On ward rounds, unwell patients need daily physical examination or even more frequently if the clinical need arises. A simple few words and a wave is not sufficient. It does not tell you what is going on with the patient. Moreover, laying on of hands is invaluable as it tells the doctor sometimes more information than a blood test or an xray. In addition, patient satisfaction is better because it shows that the medical staff are actually interested in finding the problem.

There have been situations when a full physical examination of the patient has resulted in the patient developing a 'welling look' and comments including 'I have never been examined in such detail before. Thank you.', 'I've been in hospital for many weeks and this is the first time I have been examined properly'. Family members are also highly satisfied if the medical staff show real interest and examine.

In addition, although it is not commonplace for medical staff to ask many questions as it is viewed as a kind of 'rudeness' to inquire and can be embarrassing, that kind of way will result in diagnoses being missed as the question(s) was/were never posed. Better to ask more questions by asking 'why' than be scolded by a senior doctor later with them asking you 'why not !'

Hence, ward rounds done on paper / electronically of course have their place, but they should not be the only component of a ward round. Patients need to asked more questions to help narrow down the current problems and physical examination should be performed for reassessment.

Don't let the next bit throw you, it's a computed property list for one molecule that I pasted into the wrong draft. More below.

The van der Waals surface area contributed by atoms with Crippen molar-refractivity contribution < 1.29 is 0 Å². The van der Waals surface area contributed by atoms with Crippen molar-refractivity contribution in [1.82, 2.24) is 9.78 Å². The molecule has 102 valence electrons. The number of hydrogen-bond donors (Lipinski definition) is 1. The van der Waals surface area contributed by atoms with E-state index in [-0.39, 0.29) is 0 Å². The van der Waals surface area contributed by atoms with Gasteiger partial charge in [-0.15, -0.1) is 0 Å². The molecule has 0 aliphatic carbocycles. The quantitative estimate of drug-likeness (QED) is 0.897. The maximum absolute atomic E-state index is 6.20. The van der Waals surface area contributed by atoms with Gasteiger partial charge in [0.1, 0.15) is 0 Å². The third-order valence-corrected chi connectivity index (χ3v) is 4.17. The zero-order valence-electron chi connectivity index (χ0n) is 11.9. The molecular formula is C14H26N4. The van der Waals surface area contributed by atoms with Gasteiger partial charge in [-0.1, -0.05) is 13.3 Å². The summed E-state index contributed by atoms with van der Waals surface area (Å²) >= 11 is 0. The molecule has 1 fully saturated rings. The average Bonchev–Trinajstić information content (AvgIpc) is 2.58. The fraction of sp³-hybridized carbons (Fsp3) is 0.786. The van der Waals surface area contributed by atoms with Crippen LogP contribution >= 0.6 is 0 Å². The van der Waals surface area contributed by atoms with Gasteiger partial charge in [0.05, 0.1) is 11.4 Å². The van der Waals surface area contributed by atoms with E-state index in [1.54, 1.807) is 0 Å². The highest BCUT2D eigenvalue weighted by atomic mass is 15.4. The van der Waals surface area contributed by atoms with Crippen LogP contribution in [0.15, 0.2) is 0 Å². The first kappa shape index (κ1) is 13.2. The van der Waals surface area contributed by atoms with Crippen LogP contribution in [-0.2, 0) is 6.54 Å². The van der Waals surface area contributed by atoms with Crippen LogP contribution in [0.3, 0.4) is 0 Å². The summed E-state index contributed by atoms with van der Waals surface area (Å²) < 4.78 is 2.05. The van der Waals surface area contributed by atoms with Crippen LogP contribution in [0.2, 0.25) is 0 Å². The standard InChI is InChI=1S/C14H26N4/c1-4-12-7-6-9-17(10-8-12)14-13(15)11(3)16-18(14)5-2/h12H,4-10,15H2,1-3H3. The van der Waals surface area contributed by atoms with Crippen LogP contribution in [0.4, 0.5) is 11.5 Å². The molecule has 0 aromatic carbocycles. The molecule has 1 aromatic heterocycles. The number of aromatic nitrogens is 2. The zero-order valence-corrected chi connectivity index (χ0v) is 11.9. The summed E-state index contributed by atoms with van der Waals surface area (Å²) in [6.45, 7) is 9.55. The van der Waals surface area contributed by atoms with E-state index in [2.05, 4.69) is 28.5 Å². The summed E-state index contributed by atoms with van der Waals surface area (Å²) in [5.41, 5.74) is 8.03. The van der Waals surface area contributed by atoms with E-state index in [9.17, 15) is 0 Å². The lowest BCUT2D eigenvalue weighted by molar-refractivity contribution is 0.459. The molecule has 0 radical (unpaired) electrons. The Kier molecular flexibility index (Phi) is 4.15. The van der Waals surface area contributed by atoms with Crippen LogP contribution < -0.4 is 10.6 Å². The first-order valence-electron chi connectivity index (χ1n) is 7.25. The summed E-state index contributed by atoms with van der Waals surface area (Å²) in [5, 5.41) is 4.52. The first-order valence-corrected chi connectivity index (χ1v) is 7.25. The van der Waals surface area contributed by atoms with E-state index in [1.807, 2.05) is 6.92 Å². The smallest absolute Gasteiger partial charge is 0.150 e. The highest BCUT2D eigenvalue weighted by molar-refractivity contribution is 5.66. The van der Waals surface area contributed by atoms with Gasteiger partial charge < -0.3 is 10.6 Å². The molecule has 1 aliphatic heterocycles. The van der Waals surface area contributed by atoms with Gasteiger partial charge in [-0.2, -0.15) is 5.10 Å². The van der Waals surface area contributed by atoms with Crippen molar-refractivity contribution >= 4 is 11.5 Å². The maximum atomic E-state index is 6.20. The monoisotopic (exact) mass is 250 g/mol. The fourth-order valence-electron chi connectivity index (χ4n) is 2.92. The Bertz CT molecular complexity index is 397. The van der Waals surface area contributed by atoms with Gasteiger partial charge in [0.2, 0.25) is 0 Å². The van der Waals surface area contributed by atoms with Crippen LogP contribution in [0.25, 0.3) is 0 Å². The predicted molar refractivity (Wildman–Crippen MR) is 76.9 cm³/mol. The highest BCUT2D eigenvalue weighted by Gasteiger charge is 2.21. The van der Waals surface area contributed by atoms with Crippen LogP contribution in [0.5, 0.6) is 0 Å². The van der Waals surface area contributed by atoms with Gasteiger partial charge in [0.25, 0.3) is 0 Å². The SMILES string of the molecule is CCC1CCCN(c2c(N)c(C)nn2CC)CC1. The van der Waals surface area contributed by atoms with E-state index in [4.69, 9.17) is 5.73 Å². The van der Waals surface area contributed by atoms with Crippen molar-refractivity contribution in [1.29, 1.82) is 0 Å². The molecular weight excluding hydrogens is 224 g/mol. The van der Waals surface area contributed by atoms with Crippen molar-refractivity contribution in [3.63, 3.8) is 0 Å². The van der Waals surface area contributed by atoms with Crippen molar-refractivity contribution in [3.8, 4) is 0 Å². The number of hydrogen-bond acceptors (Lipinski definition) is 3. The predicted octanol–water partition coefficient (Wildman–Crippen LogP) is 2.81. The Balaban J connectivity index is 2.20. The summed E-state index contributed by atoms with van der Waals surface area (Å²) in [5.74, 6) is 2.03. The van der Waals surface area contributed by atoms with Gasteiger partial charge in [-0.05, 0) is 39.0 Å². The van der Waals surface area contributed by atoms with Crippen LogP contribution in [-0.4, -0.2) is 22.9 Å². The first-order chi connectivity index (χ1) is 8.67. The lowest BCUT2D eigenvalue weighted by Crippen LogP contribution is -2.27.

All conversation information and physical examination needs to be properly noted (under subjective and objective in the SOAP format of notation) at the time it takes place and not hours later. Remember that such information is the basis of a legal document and if not written down immediately, essential information can be and is often missed. This can lead to inaccuracies and wrong tests / treatments being ordered or not ordered at all.

Treatments need to always be re-evaluated. Antibiotics, dose, frequency, side effects, and the patient response to such therapy needs to always be considered. Moreover, rather than just starting antibiotics and forgetting about the stop-date, such treatment always needs to be revisited to decide on when to complete the course. If the patient does not respond appropriately, there can be several reasons which need to be considered:

1) The antibiotic is not covering the organism(s) e.g. anaerobic bacteria
2) The dose / frequency is too low
3) The patient has immune suppression
4) The bacteria has resistance to the antibiotic
5) A non-bacterial cause is present e.g. pulmonary embolism, vasculitis, fungal infection
6) A collection has formed e.g. lung abscess, valve ring abscess, sub-phrenic abscess
7) There may be a drug-fever; patients need to always be asked if they have ever had a reaction to drugs with antibiotics being a particularly common problem
8) There is a line infection e.g. prolonged use of central lines causing candida bacteremia

Hence, simply switching to a 'napalm-kill everything' carbapenem that kills indiscriminately is not always the answer. The bacteria may be very sensitive to the original antibiotic e.g. penicillin, but it may be one or more of the above elements that is resulting in failure of resolution. Switching to a 'penem' will of course be useless if there is candidemia, abscess formation, PE.